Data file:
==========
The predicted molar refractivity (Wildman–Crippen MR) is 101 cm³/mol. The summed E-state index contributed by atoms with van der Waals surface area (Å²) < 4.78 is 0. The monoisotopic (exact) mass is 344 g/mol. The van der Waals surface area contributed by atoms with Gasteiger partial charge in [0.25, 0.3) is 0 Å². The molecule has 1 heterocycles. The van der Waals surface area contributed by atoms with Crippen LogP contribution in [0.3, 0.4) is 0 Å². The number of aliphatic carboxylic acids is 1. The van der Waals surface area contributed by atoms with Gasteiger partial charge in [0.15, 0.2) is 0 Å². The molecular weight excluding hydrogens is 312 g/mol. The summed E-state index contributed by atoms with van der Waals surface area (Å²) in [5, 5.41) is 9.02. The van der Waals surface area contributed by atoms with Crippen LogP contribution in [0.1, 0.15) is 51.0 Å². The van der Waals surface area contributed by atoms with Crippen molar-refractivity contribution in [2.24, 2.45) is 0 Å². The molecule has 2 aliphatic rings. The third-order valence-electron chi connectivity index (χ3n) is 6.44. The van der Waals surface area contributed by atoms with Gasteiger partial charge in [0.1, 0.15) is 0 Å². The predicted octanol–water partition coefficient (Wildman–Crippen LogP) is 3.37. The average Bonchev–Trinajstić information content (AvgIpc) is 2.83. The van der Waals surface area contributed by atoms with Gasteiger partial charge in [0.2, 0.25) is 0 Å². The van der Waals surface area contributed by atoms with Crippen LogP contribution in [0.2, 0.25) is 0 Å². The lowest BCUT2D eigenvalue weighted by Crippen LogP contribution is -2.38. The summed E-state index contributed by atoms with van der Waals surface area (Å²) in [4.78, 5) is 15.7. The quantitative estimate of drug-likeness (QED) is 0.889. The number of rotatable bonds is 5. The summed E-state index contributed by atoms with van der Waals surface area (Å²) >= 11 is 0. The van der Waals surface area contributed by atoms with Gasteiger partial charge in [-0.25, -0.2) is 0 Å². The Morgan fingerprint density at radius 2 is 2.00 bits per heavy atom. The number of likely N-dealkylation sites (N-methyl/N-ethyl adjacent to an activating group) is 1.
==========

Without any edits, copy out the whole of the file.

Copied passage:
The predicted molar refractivity (Wildman–Crippen MR) is 101 cm³/mol. The summed E-state index contributed by atoms with van der Waals surface area (Å²) < 4.78 is 0. The monoisotopic (exact) mass is 344 g/mol. The van der Waals surface area contributed by atoms with Gasteiger partial charge in [0.25, 0.3) is 0 Å². The molecule has 1 heterocycles. The van der Waals surface area contributed by atoms with Crippen LogP contribution in [0.3, 0.4) is 0 Å². The number of aliphatic carboxylic acids is 1. The van der Waals surface area contributed by atoms with Gasteiger partial charge in [0.15, 0.2) is 0 Å². The molecular weight excluding hydrogens is 312 g/mol. The summed E-state index contributed by atoms with van der Waals surface area (Å²) in [5, 5.41) is 9.02. The van der Waals surface area contributed by atoms with Crippen LogP contribution in [0.1, 0.15) is 51.0 Å². The van der Waals surface area contributed by atoms with Crippen molar-refractivity contribution in [2.24, 2.45) is 0 Å². The molecule has 2 aliphatic rings. The third-order valence-electron chi connectivity index (χ3n) is 6.44. The van der Waals surface area contributed by atoms with Gasteiger partial charge in [0.1, 0.15) is 0 Å². The predicted octanol–water partition coefficient (Wildman–Crippen LogP) is 3.37. The average Bonchev–Trinajstić information content (AvgIpc) is 2.83. The van der Waals surface area contributed by atoms with Gasteiger partial charge in [0.2, 0.25) is 0 Å². The van der Waals surface area contributed by atoms with Crippen LogP contribution in [0.2, 0.25) is 0 Å². The lowest BCUT2D eigenvalue weighted by Crippen LogP contribution is -2.38. The summed E-state index contributed by atoms with van der Waals surface area (Å²) in [4.78, 5) is 15.7. The quantitative estimate of drug-likeness (QED) is 0.889. The number of rotatable bonds is 5. The summed E-state index contributed by atoms with van der Waals surface area (Å²) >= 11 is 0. The van der Waals surface area contributed by atoms with Gasteiger partial charge in [-0.25, -0.2) is 0 Å². The Morgan fingerprint density at radius 2 is 2.00 bits per heavy atom. The number of likely N-dealkylation sites (N-methyl/N-ethyl adjacent to an activating group) is 1.